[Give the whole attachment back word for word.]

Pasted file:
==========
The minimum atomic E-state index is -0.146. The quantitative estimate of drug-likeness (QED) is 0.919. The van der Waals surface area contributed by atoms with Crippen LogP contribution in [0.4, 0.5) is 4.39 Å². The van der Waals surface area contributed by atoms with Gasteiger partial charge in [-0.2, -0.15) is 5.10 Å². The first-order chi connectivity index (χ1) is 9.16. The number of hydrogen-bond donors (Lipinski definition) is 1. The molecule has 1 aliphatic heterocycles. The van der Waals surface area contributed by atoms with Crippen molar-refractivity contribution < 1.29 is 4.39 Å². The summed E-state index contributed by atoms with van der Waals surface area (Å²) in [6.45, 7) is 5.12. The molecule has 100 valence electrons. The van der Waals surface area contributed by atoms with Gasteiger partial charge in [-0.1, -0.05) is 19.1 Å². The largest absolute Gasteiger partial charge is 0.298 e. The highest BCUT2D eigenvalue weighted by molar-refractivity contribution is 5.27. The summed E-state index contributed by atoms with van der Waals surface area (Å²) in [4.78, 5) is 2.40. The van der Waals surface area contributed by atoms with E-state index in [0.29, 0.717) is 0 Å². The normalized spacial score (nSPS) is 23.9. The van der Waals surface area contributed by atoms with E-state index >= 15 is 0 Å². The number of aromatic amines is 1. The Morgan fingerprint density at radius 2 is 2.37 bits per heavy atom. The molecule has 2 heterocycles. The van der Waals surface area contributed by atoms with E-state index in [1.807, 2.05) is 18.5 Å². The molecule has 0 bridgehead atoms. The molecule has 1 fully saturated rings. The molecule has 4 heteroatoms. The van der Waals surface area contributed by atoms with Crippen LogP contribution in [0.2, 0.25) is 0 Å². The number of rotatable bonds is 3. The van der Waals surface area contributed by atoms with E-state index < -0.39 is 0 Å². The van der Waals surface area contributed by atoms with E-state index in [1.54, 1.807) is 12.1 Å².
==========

The minimum atomic E-state index is -0.146. The quantitative estimate of drug-likeness (QED) is 0.919. The van der Waals surface area contributed by atoms with Crippen LogP contribution in [0.4, 0.5) is 4.39 Å². The van der Waals surface area contributed by atoms with Gasteiger partial charge in [-0.2, -0.15) is 5.10 Å². The first-order chi connectivity index (χ1) is 9.16. The number of hydrogen-bond donors (Lipinski definition) is 1. The molecule has 1 aliphatic heterocycles. The van der Waals surface area contributed by atoms with Crippen molar-refractivity contribution < 1.29 is 4.39 Å². The summed E-state index contributed by atoms with van der Waals surface area (Å²) in [6.45, 7) is 5.12. The molecule has 100 valence electrons. The van der Waals surface area contributed by atoms with Gasteiger partial charge in [-0.1, -0.05) is 19.1 Å². The largest absolute Gasteiger partial charge is 0.298 e. The highest BCUT2D eigenvalue weighted by molar-refractivity contribution is 5.27. The summed E-state index contributed by atoms with van der Waals surface area (Å²) in [4.78, 5) is 2.40. The van der Waals surface area contributed by atoms with E-state index in [0.29, 0.717) is 0 Å². The normalized spacial score (nSPS) is 23.9. The van der Waals surface area contributed by atoms with E-state index >= 15 is 0 Å². The number of aromatic amines is 1. The Morgan fingerprint density at radius 2 is 2.37 bits per heavy atom. The molecule has 2 heterocycles. The van der Waals surface area contributed by atoms with E-state index in [1.807, 2.05) is 18.5 Å². The molecule has 0 bridgehead atoms. The molecule has 1 fully saturated rings. The molecule has 4 heteroatoms. The van der Waals surface area contributed by atoms with Crippen LogP contribution in [0.2, 0.25) is 0 Å². The number of rotatable bonds is 3. The van der Waals surface area contributed by atoms with E-state index < -0.39 is 0 Å². The van der Waals surface area contributed by atoms with E-state index in [1.54, 1.807) is 12.1 Å².